Spring Creek had the good fortune to appear in 1992, just before Robert Redford made the connection between spirituality and fly fishing a foregone conclusion. It may have been the last book of essays to be written in that blessed time before fly fishing became the subject of the story—or the resume, or Facebook profile—and existed mainly as part of some separate narrative in most people’s lives. So it is fascinating to re-read Spring Creek after twenty years.
The author’s clarity of expression is refreshing now, just as 20 years ago it was helpful in collecting our thought about the more intricate and interesting parts of the sport. The various chapters—”Mornings,” “The Big Fly Comes,” “Time and the Headwaters,” “At the Second Bend Pool” and others—define the author as innocent but not naive, and immensely approachable. By choosing a single spring creek as the setting for what he learns about fishing and about himself, Lyons managed to make a place for each of us, especially the non-experts and the oddballs and the ones who can never quite figure out why they have to follow any rules in the first place. Lyons’s grounding in tradition and literary history gives him perfect authority to use it or leave it behind.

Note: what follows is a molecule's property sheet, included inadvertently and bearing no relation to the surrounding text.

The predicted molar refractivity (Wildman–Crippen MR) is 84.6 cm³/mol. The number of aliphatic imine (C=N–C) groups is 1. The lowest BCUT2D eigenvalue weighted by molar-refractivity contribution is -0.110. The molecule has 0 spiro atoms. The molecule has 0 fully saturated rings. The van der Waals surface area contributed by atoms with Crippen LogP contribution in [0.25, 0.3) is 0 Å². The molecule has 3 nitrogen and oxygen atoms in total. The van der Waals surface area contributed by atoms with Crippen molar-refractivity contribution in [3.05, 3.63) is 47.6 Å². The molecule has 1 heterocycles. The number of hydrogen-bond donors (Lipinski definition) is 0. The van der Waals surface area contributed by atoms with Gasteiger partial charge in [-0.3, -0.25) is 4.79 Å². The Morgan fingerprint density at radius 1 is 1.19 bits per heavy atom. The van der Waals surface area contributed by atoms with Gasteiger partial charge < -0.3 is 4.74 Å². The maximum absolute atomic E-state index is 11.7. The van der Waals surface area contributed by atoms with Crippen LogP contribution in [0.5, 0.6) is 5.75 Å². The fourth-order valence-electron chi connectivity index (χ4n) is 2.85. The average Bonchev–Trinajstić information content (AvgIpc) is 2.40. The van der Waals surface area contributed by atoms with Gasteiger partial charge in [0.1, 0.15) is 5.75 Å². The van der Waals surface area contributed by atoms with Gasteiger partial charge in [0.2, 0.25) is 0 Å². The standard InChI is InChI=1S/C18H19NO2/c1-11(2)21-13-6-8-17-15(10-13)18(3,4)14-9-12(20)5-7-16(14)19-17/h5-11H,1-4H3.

Nick Lyons has been duly recognized for his literary talent, both as a writer and a publisher. He created a mini-industry of sporting book sales that helped define what it meant to be a published fly fishing writer. And that, of course, gave him a rare perspective on writing about fishing. The literature grown out of fishing is one of the many topics he wrote about in Spring Creek, a book which he wrote in a style that is very conscious of where it would register in the long tradition of angling literature. How could he not? It would be like asking one of the world’s great chefs to forget the combination of ingredients in the perfect pie crust or soup. Lyons writes in one chapter, “Do we read books to get bland pap or mere information or clever nonsense, or to touch another human being? I want those who read me to touch me, to know me—for better or worse—not some studied mask I might put on.”
Written prior to the cultural softening of the mid-section that the 90s brought to fly fishing, Spring Creek is in some ways a book-end, an estimation of the sport was before it suddenly found itself consuming energy in order to maintain the belly rather than to help define what makes each of us, as anglers, different. If you’re finding it for the first time, you’re in for surprisingly satisfying read. And if you need a reminder of the uncountable things that really matter (and don’t matter) in throwing flies at fish, consume it one chapter at a time—only until you’re no long hungry—and don’t hurry through the richness.